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Citizenship: what does it entail and can it be global? With Mark Allinson

What is 'global citizenship'? In this video, Mark Allinson tries to answer this question, and talks about global goals and challenges faced by us all.
The question of citizenship is one that goes to the heart of this course, and to defining our communities and each of us as individuals. The notion of citizenship dates back to Ancient Rome and Greece; its central characteristics are personal freedom, individual rights and a responsibility towards the wider community. While subjects are bound to the whim of their ruler, citizens share in determining the nature of their society and its laws. I’m at City Hall in Bristol, which is the home of the representative local government, but has also been the site of political and social protest and demonstration.
Active citizenship holds governments to account and drives forward a democracy, either through the debate before regular elections, or in the emergence of citizens’ movements demanding broader change. These movements might arise with agendas for local improvements or services, greater regional autonomy, even independence, and sometimes to pursue much broader issues, like environmentalism, or to protest against human rights abuses at home and abroad. And this is perhaps the crux of the matter. Citizenship has often been associated with membership of a particular political state, because that’s where an individual enjoys personal rights and participates in elections.
Yet, the last 200 years have seen the world become more dynamically interconnected - through travel, trade, telecommunications - and through wars and global challenges on a far wider scale than ever before. After the Second World War and its industrial genocide the United Nations was established in recognition of the need for cooperation to avoid such damaging conflicts. While the UN has not ended wars and genocides, one of its early steps was the creation of a Universal Declaration of Human Rights. The Declaration respects the existence of individual states and nations, but also speaks of the ‘inherent dignity’ and ‘of the equal and inalienable rights of all members of the human family’ as ‘the foundation of freedom, justice and peace in the world’.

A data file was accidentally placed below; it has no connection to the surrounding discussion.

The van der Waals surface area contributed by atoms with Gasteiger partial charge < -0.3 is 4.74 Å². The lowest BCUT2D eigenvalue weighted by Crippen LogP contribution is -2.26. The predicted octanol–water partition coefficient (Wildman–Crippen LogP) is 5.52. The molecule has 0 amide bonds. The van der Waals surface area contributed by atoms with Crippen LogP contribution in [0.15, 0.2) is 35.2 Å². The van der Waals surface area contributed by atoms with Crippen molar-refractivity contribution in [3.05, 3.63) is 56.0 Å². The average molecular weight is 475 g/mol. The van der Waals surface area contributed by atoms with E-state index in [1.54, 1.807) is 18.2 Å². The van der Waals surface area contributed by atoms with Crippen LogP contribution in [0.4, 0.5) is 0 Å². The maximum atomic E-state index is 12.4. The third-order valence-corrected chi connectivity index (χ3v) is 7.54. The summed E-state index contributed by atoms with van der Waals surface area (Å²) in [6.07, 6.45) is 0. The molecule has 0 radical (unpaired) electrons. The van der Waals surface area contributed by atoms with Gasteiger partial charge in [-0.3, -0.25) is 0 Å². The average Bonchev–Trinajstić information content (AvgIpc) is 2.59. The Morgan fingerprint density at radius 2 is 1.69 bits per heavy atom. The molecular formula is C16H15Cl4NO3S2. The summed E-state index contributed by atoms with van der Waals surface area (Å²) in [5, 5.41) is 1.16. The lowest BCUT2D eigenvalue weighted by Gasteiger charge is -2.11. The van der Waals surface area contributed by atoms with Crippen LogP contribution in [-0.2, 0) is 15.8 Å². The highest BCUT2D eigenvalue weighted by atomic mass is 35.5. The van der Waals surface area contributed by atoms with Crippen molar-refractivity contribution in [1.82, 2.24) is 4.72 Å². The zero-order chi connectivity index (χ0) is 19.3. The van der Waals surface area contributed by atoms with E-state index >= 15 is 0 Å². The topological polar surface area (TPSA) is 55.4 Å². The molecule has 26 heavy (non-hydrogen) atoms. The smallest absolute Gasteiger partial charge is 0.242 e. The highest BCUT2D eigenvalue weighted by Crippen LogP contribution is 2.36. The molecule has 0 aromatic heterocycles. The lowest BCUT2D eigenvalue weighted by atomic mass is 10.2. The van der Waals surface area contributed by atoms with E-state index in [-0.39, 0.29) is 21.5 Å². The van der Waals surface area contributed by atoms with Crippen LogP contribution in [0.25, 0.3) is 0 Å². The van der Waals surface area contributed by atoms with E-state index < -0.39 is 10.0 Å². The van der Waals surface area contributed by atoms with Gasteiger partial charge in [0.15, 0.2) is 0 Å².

The creation of the Declaration is a key moment. It creates an expectation that all individuals’ rights will be respected, and places a duty on every individual to ‘strive to promote respect for these rights and freedoms’ and to ‘secure their universal and effective recognition and observance’. And it is perhaps this concept which takes the duties which come with citizenship beyond the local and the national, and which creates the basis for a global citizenship.
In this sense, a global citizenship is one in which we take responsibility for our own society, but also look across borders to take a wider responsibility for our world. Organisations like Oxfam and Amnesty International, which channel activity across state borders, are major proponents of global citizenship. Since the natural environment takes no account of state borders, the sense of global citizenship also drives forward the environmental movement via local initiatives as well as international agreements and summits on climate change. In September 2015 the United Nations adopted the 17 Sustainable Development Goals to underpin progress across the planet. The 193 leaders who signed it spoke of establishing a global partnership to end poverty and inequality, and to create a sustainable planet.
Since states are ultimately the sum of their parts, their people, this global partnership will depend on the activity and initiative of citizens in each state, that’s us, thinking and acting globally. It can be hard to know what to do about big, often abstract ideas like these. Being a global citizen certainly involves taking active steps to become informed about
other cultures, other situations, other people’s politics: and when better to do this than when at university? It may mean learning another language, travelling or working in other countries, engaging with other communities in your own home town or city, and being culturally open. And it might also mean taking active steps to provide practical help to people in difficulty elsewhere in the world. A number of voluntary organisations are particularly dedicated to this work; to give just two examples, Médecins sans Frontières and Engineers without Borders. And these aren’t just distant, anonymous groups. Here at the University of Bristol, and at many other universities, there are active student societies running such projects.